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Human Rights Group Calls on European Union to Urge Abolition of the Death Penalty in Japan at Upcoming Summit

Amnesty International (AI) recently called on the European Union (EU) to step up pressure on Japan to abolish the death penalty at an April 24th Japan-EU Summit Meeting. The London-based human rights organization released the statement the same day it issued its annual report on the death penalty.

While, according to the report, the majority of executions in 2005 took place in China, Iran, Saudi Arabia, and the USA, the group finds Japan’s policy especially objectionable, given its status as a developed nation.

The organization hopes the EU will use the upcoming summit as a chance to call attention to “…this regrettable stain on Japan’s human rights record.”

Says Dick Oosting, Director of Amnesty International’s EU Office, “It’s a sad paradox to see one of the most industrialized countries and a great contributor of human aid, failing to uphold basic values at home.” He continues, “The Summit provides an ideal opportunity for the EU to raise the pressure on Japan to follow the example of several nations which have recently abolished the death penalty.”

Amnesty International and the European Union are both opposed to the death penalty in all cases. As stated on its website, the EU’s goal is to progressively restrict the death penalty in countries where it is legal and ultimately achieve universal abolition.

AI insists Japanese officials sometimes elicit false accusations by subjecting prisoners to unpleasant conditions. The group also criticizes the system for limiting outside contact, prohibiting television and books, and placing prisoners in solitary confinement for years at a time.

The EU has, in fact, encouraged Japan to reconsider its position on the death penalty in recent years. At a 2005 International Conference on Human Rights and Death Penalty, Michael Reiterer of the EU Delegation of the European Commission to Japan called for a moratorium on capital punishment during his opening address. He recognized the policy’s popularity in Japan, but noted that a majority of people in favor of capital punishment “…is an indication for more discussion, not a justification for its continued use” and that the secretive nature of the process “…does not sit well with an open, democratic society.”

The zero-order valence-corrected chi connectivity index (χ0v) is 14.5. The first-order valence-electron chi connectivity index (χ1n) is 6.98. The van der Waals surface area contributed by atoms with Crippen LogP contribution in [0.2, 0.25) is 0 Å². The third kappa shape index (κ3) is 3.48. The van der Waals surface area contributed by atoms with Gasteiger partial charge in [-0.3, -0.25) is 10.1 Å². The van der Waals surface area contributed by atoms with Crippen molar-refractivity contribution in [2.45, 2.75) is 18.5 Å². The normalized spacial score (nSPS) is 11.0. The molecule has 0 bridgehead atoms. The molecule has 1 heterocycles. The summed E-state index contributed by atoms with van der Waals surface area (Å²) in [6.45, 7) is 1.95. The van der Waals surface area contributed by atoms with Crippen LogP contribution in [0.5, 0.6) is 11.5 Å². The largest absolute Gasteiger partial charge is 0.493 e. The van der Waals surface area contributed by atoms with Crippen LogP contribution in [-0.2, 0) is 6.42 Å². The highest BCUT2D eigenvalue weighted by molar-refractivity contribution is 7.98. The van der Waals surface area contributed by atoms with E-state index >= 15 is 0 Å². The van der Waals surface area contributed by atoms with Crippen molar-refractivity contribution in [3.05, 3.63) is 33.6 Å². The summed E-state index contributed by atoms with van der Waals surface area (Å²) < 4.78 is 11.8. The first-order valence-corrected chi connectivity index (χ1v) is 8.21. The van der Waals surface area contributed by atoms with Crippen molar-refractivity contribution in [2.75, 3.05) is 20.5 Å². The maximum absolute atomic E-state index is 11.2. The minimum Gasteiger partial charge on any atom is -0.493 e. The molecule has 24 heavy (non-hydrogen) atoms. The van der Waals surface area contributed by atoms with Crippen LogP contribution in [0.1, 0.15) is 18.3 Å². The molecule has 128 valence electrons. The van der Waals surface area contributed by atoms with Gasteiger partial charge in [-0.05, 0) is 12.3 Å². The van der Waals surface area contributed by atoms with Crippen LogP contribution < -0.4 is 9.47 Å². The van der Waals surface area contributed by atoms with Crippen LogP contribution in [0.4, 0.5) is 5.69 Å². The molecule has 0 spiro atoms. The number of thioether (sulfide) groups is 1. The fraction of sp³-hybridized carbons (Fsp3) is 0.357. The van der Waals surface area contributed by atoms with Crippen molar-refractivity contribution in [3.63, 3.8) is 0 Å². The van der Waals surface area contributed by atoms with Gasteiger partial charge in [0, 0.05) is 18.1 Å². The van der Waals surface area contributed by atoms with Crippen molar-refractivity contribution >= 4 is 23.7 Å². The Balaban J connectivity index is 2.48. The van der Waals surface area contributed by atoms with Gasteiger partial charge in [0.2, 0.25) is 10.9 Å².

According to Amnesty International’s press release, there is a possibility Japan could lose its observer status on the Council of Europe over this issue. Journalist, Charles Lane of the Washington Post, doubts this will occur and outlines the reasons Japan maintains the policy.

In a Post article last year, he argued Japan has little motivation to end the death penalty, citing a few major reasons: the public supports it, the country faces no significant penalty in maintaining the policy, and the government uses the matter to distinguish Japan as a sovereign nation that makes its own decisions.

Mr. Lane contends one reason the public supports capital punishment because it is poorly-informed, often due to the system’s secretive execution process. Amnesty International agrees, maintaining that public debate and protest are stifled by delaying execution announcements until after the hanging has occurred. Moreover, Mr. Lane argues that retribution is an intrinsic value within the culture and the Japanese have a tradition of weeding out delinquents. He also believes street crime has bred insecurity amongst the nation’s citizens, further fueling support of the policy.

According to Mr. Lane, Japanese Ministry officials feel their justice system is all but flawless because prosecutors rarely bring charges “…unless the defendant confesses and only seek the death penalty in selected cases involving multiple victims, or where murder is combined with rape or robbery.” Human rights groups like AI obviously disagree.

As for reform, such as placing a moratorium on the practice, Mr. Lane says such bills have been discussed but don’t ever surface because the Japanese know they will not pass.

He also makes a relevant point that, in some European countries which put an end to the death penalty, the public supported capital punishment, but it was sometimes abolished in order to gain inclusion in the EU. Clearly, inclusion in the EU is not a motivating factor for Japan, nor, as Mr. Lane argues, will Europe likely sanction one of the world’s largest economies. Additionally, he points out the Council of Europe has been hesitant to take Japan’s observer status away. In essence, there is no motivation. Thus, lacking any significant penalty and following public opinion, he deems it unlikely the Japanese government will take much action on this front without a change in opinion or stronger penalties.

Still, Mr. Lane does see potential for future system reform, depending on the level of awareness by the public. He says Japanese courts have followed public sentiment in the past and the country’s policy on capital punishment has changed over the years, as well.

The Summit Meeting will be held in Tokyo at the Prime Minister’s official residence.

A release issued by the Ministry of Foreign Affairs of Japan does not cite specific discussion topics, only noting that EU and Japanese leaders “will exchange views on wide-ranging issues including the political and economic relations and common agendas for Japan and the EU in the international community.”

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